The Back-And-Forth robot is slightly more complicated to put together than meets the eye. For example, one wouldn’t initially suspect that ShapeLock plastic and a table saw were needed to attach the Lego wheels.
Drilling holes in small blue solderless breadboard.
Starting at the top, the attractive blue solderless breadboard needs screw holes to hold it onto the base plate, as well as holes going straight through the entire body for the motor and switch wires.
At this point, my mistake was choosing a base plate material based on the color matching the breadboard. I selected blue “premium” UHMW. It cuts almost as badly as the low-temperature prototype plastic, without the benefits.
Screw holes drilled in blue UHMW plastic need razor blade scraping.
The base plate has approximately a dozen holes; most of them threaded for screws. Each hole required delicate scraping to remove residual material.
Rough machining wheel slots in base plate.
The wheel-well slots turned out almost as ugly. Lots of “stringy burrs”.
Final machining of wheel slots in base plate.
Flipping the piece upright to finish and square the slots cleaned it up a lot.
Nearly finished base plate made from premium UHMW plastic.
Ugh. You can just sense how uncooperative this plastic is from the messy and uneven base plate in the above photo. The sides of the motor slot (in the middle) were already cleaned up with my wife’s best sewing scissors. Seriously, when your finest semi-professional machining skills and equipment give way to domestic tailoring tools, it is time to switch materials.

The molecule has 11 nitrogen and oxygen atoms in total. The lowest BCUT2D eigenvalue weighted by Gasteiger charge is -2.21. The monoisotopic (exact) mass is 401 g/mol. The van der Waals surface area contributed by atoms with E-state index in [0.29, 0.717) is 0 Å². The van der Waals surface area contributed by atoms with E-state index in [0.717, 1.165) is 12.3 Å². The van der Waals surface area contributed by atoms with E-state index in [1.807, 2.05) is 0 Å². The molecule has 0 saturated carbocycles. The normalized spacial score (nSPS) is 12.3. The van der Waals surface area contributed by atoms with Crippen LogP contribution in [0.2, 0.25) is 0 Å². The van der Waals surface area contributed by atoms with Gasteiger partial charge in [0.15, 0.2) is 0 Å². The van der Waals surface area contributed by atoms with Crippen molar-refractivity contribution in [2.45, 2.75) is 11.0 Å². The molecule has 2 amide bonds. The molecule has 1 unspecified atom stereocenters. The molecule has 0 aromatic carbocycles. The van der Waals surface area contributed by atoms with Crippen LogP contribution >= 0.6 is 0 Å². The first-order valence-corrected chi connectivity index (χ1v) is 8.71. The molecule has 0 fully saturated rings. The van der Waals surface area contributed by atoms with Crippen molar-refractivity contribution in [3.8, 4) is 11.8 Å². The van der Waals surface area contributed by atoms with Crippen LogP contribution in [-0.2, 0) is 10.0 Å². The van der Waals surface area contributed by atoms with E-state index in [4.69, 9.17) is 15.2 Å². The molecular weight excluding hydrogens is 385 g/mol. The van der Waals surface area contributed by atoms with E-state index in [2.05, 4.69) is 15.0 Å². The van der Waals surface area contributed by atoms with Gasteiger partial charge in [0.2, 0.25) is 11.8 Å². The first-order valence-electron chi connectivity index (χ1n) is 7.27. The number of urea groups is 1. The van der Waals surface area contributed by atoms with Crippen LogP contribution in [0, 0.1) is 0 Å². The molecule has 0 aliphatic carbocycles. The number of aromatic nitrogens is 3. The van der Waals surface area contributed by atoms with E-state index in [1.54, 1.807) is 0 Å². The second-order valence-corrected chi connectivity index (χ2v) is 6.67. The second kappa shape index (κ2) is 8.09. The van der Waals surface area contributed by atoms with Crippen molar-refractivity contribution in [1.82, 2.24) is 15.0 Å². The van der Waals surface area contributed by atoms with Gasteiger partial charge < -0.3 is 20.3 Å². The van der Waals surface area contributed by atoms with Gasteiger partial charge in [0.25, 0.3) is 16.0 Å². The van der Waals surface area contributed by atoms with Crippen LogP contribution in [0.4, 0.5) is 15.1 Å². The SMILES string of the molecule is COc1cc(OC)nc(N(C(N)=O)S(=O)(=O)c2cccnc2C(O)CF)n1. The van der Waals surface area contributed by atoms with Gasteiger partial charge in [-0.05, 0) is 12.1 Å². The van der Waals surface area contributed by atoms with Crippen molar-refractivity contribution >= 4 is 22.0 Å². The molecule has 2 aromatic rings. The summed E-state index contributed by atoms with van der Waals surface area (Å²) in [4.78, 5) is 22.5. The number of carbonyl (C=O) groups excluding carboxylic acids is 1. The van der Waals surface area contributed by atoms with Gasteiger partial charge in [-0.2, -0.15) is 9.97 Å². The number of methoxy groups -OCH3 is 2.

Despite these complaints, after drilling a couple of additional holes to mount the motor, the base plate really brings the robot together.
Completed one-chip back and forth robot.
The electronics snap into the solderless breadboard. The solderless breadboard screws onto the base plate. The motor, wheels, and switches also screw onto the base plate.
One of the most satisfying aspects of learning to machine your own parts is that you don’t need to rely on glue, tape, or anything flimsy to connect your robot. Sure, I used a little bit of transparent tape to hold the motor wires in place, but that’s an appropriate use. When the robot runs, I don’t have to worry about it falling apart, even if the robot runs into walls. When the robot isn’t running for some reason, I can disassemble it by unscrewing parts, and reassemble it quickly after maintenance.
However, if you’re a beginner, don’t let the machining dissuade you. This is an easy circuit to build on a solderless breadboard. If the remainder of your robot is cardboard, tape, and bubblegum, it will still be that much better and enjoyable than never having built anything. Go for it!
A new version of this robot was created after this article was originally written. See Back And Forth Mk II